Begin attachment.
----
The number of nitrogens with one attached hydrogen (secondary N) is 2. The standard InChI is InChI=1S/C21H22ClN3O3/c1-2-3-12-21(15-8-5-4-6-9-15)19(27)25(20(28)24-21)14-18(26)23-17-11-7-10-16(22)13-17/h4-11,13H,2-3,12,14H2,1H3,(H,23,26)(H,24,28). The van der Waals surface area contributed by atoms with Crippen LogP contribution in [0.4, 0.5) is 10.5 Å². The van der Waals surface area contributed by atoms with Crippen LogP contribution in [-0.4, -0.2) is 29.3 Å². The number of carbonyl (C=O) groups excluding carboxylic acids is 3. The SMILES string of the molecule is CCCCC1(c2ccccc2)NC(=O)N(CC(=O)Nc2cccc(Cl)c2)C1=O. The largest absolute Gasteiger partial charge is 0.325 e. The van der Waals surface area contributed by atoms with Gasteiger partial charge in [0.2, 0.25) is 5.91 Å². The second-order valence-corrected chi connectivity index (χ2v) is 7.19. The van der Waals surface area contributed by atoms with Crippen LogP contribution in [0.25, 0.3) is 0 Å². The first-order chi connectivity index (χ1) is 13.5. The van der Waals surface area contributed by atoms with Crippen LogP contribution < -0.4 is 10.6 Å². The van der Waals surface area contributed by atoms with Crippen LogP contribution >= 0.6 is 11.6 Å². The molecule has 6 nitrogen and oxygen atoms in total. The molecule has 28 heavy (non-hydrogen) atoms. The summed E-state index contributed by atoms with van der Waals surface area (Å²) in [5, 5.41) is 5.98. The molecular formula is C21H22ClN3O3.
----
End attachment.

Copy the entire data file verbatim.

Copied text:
The number of nitrogens with one attached hydrogen (secondary N) is 2. The standard InChI is InChI=1S/C21H22ClN3O3/c1-2-3-12-21(15-8-5-4-6-9-15)19(27)25(20(28)24-21)14-18(26)23-17-11-7-10-16(22)13-17/h4-11,13H,2-3,12,14H2,1H3,(H,23,26)(H,24,28). The van der Waals surface area contributed by atoms with Crippen LogP contribution in [0.4, 0.5) is 10.5 Å². The van der Waals surface area contributed by atoms with Crippen LogP contribution in [-0.4, -0.2) is 29.3 Å². The number of carbonyl (C=O) groups excluding carboxylic acids is 3. The SMILES string of the molecule is CCCCC1(c2ccccc2)NC(=O)N(CC(=O)Nc2cccc(Cl)c2)C1=O. The largest absolute Gasteiger partial charge is 0.325 e. The van der Waals surface area contributed by atoms with Gasteiger partial charge in [0.2, 0.25) is 5.91 Å². The second-order valence-corrected chi connectivity index (χ2v) is 7.19. The van der Waals surface area contributed by atoms with Crippen LogP contribution in [0.25, 0.3) is 0 Å². The first-order chi connectivity index (χ1) is 13.5. The van der Waals surface area contributed by atoms with Crippen LogP contribution < -0.4 is 10.6 Å². The van der Waals surface area contributed by atoms with Crippen LogP contribution >= 0.6 is 11.6 Å². The molecule has 6 nitrogen and oxygen atoms in total. The molecule has 28 heavy (non-hydrogen) atoms. The summed E-state index contributed by atoms with van der Waals surface area (Å²) in [5, 5.41) is 5.98. The molecular formula is C21H22ClN3O3.